Harry Potter and the Deathly Hallows by J.K. Rowling

Title: Harry Potter and the Deathly Hallows
Author:  J.K. Rowling
Published date:  July 2007
Publisher:  Arthur A. Levine Books
Pages:  784
Genre:  Children’s/YA Fantasy
Source:  Personal copy


Several months ago I made the decision to reread the entire Harry Potter series even though I’d already read most of the books at least three times.  I was having a bad day, I think, and I just felt like Harry, Hermione, and Ron would be able to cheer me up – and who can read one book in this series without reading them all at some point?  I know I certainly can’t.  So here we are, upon my completion of book 7, and this really isn’t a review, more like my thoughts on the final book in the series.  Stay away if for some reason you haven’t read the series, because I will definitely have minor spoilers.

I was most excited to reread Deathly Hallows because I’d only read it once before this time around, and the first time I read it I was reading so frantically towards the end that I was sure I missed some crucial aspects of the plot.  I was also a little hesitant to read it because finishing the series this time around means I won’t pick it up again for a long time.  So it was a bittersweet read for me, definitely.

But – I loved the book so much.  I loved it the first time, but this time I was able to read slowly, to savor every word and every interaction in the book.  I was able to concentrate on all that was revealed to me within the pages, and really think about how everything was finally coming together and starting to make complete sense.

I have to admit that I was SO THRILLED when Harry finally got to see what the real deal is with Snape, through the Pensieve.  I only vaguely remembered this scene from my first reading of Deathly Hallows and when I was reading it, my jaw literally dropped.  I was like… beyond shocked.  I mean, I was hoping all along that things would turn out this way, but really – I couldn’t believe it.  And it made me squeal, I was so happy.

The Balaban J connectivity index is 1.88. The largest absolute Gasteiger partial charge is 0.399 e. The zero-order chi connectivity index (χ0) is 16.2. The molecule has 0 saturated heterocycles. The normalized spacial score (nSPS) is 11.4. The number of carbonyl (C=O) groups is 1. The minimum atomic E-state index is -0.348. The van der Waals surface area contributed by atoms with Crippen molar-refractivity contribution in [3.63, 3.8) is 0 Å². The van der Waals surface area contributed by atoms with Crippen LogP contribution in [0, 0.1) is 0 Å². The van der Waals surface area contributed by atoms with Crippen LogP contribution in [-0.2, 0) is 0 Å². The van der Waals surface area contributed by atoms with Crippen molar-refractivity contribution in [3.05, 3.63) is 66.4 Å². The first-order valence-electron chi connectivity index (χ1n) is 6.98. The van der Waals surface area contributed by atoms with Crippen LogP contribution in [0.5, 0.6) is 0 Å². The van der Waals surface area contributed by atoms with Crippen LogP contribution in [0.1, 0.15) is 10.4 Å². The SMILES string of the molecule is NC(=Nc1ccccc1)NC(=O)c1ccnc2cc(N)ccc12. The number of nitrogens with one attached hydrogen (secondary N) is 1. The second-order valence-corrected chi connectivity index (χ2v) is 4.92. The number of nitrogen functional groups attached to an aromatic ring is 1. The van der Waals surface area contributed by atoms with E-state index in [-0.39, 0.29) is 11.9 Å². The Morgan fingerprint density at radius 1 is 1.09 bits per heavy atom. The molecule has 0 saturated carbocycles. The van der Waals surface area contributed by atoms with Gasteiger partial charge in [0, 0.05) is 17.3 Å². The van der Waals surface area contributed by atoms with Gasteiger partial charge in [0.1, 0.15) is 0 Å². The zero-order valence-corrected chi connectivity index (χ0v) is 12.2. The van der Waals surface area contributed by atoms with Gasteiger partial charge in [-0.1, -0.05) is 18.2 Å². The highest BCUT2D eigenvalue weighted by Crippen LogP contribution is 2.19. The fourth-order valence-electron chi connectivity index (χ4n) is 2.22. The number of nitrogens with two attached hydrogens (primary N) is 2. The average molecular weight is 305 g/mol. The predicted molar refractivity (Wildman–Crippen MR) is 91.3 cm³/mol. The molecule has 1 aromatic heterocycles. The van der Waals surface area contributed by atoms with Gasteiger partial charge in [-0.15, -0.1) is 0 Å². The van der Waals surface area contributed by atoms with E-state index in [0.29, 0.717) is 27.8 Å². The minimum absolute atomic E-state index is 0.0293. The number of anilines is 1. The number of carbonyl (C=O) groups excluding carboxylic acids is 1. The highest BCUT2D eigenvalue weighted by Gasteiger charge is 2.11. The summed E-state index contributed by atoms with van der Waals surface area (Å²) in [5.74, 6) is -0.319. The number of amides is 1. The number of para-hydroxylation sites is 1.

There was lots of action Deathly Hallows, which I loved, but there were also some truly sweet moments (especially between Ron and Hermione) that almost brought me to tears.  It was definitely bittersweet, because it felt to me, like just when these teenagers are finally finding themselves and becoming confident and understanding their world we don’t get to read about them anymore.  It was just hard to read this book knowing that once it’s over, it’s OVER.  And these characters who I’ve fallen in love with are no more.  But the epilogue definitely helped with that.  It helped me to have closure on the whole situation, and just knowing where their lives took them really helped me to finalize the series.

That’s it.  I love these books.  This is by far my favorite series I’ve ever read, and I will continue to reread them in years to come.

Are you a Harry Potter fan?  What did you think of Deathly Hallows?


16 thoughts on “Harry Potter and the Deathly Hallows by J.K. Rowling”